Indian Constitution not so fragile

by February 25, 2020 0 comments

Proud, natural-born citizens of the country must see through the dubious plans of selective propaganda on CAA and NPR

The agitation against the Citizenship Amendment Act (CAA), the National Population Register (NPR) and related matters, triggered largely by fears that the Union Government will deprive millions of Muslims of their citizenship, is one of the most confusing agitations that this writer has witnessed over the past five decades. The CAA has nothing to do with the Indian citizens. It only seeks to provide citizenship to a limited number of people who have been persecuted in three Islamic Republics neighbouring India. The premise on which the agitation is being carried on is completely baseless and is indicative of the extent of mischief a bunch of malcontents can do when the electorate rejects their agenda.

Organisers of the agitation are calling people to the protest sites by spreading rumours that the CAA will enable the Government to snatch away their citizenship, when the fact is that the law has nothing to do with the people of this country. More importantly, anyone, who reads the Citizenship Act, 1955, (the entire Act and not just the 2019 amendment to it), will realise how water-tight the citizenship of a natural-born citizen (a person born on Indian soil) is under this Act and that in reality, no one has the power to take it away. Section 3 of the Citizenship Act, 1955, describes citizens of India “by birth.” It says:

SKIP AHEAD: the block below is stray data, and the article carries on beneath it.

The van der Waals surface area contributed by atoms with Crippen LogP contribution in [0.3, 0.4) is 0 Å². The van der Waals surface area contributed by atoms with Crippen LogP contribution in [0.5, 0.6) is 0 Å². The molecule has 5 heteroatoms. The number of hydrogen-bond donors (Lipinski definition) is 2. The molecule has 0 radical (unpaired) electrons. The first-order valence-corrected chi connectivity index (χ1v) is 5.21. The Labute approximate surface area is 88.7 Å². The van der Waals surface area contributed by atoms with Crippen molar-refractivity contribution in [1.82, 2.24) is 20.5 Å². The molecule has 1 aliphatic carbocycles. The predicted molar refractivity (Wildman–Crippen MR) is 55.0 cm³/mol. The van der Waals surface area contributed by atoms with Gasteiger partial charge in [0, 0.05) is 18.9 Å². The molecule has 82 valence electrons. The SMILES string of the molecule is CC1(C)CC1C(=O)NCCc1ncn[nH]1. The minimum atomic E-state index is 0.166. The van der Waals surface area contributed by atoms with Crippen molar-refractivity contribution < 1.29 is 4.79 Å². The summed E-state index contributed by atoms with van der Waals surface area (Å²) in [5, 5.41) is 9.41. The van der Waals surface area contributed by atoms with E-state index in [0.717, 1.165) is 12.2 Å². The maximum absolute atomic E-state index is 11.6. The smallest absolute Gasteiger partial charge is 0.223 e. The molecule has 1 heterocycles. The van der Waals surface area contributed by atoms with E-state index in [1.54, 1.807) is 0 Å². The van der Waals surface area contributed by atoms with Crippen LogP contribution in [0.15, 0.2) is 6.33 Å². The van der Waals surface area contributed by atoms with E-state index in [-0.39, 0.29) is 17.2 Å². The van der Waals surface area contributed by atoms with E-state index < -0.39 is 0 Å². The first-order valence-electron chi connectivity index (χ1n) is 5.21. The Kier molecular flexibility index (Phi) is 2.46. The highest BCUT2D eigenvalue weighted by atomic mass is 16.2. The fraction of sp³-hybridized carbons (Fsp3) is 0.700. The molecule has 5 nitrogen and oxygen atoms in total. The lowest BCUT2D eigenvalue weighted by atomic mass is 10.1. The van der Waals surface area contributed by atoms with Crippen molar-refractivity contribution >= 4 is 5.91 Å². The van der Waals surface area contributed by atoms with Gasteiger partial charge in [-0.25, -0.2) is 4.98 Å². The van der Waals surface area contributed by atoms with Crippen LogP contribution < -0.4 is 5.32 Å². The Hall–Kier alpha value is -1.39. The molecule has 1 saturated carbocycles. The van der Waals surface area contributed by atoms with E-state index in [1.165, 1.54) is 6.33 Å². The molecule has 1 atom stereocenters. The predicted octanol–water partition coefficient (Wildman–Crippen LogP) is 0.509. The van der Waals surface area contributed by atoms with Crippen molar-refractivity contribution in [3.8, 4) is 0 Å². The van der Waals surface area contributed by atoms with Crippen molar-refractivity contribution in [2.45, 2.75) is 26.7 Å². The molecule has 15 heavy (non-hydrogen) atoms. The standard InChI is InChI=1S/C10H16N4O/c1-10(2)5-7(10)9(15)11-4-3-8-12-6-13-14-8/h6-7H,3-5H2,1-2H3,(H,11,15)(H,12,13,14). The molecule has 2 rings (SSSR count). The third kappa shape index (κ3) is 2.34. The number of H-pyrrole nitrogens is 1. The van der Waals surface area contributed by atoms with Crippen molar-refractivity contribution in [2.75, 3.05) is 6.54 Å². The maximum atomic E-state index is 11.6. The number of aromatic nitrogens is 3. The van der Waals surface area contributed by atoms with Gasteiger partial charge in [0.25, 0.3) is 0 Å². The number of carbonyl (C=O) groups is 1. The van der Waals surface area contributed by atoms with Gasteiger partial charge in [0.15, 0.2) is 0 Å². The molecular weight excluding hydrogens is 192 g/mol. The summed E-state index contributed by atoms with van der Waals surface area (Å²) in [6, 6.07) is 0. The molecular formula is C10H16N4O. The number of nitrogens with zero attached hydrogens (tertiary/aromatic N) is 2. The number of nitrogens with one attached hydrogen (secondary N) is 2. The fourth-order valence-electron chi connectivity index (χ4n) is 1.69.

“Every person born in India (a) on or after January 26, 1950, but before July 1, 1987; (b) on or after the July 1, 1987, but before the commencement of the Citizenship (Amendment) Act, 2003, and either of whose parents is a citizen of India at the time of his birth; (c) on or after the commencement of the Citizenship (Amendment) Act, 2003, where (i) both his parents are citizens of India; or (ii) one of whose parents is a citizen of India and the other is not an illegal migrant at the time of his birth, shall be a citizen of India by birth.”

As can be seen, probably 99 per cent or more of the Indian citizens fall in this category called “citizens by birth” and they belong to all religions — Hindu, Muslim  and Christian among others. Such people are also known as “natural born” citizens. They are distinct from naturalised citizens and indeed constitute the highest class of citizens (for example in the US, only a natural born citizen can be the President). These citizens (this writer included) do not “apply” for citizenship. They become citizens when they first breathe life. They do not make an oath, swearing allegiance to the Constitution of India because their every breath is deemed allegiance. Their loyalty is taken for granted. They can give up their Indian citizenship but no power can deprive them of their citizenship. Among such citizens, those who commit rape and murder, can be hanged for the offence, if the law so provides, but their citizenship cannot be snatched away from them. The Act does not provide for it. They will take their citizenship to the gallows. Such is the quality of this citizenship.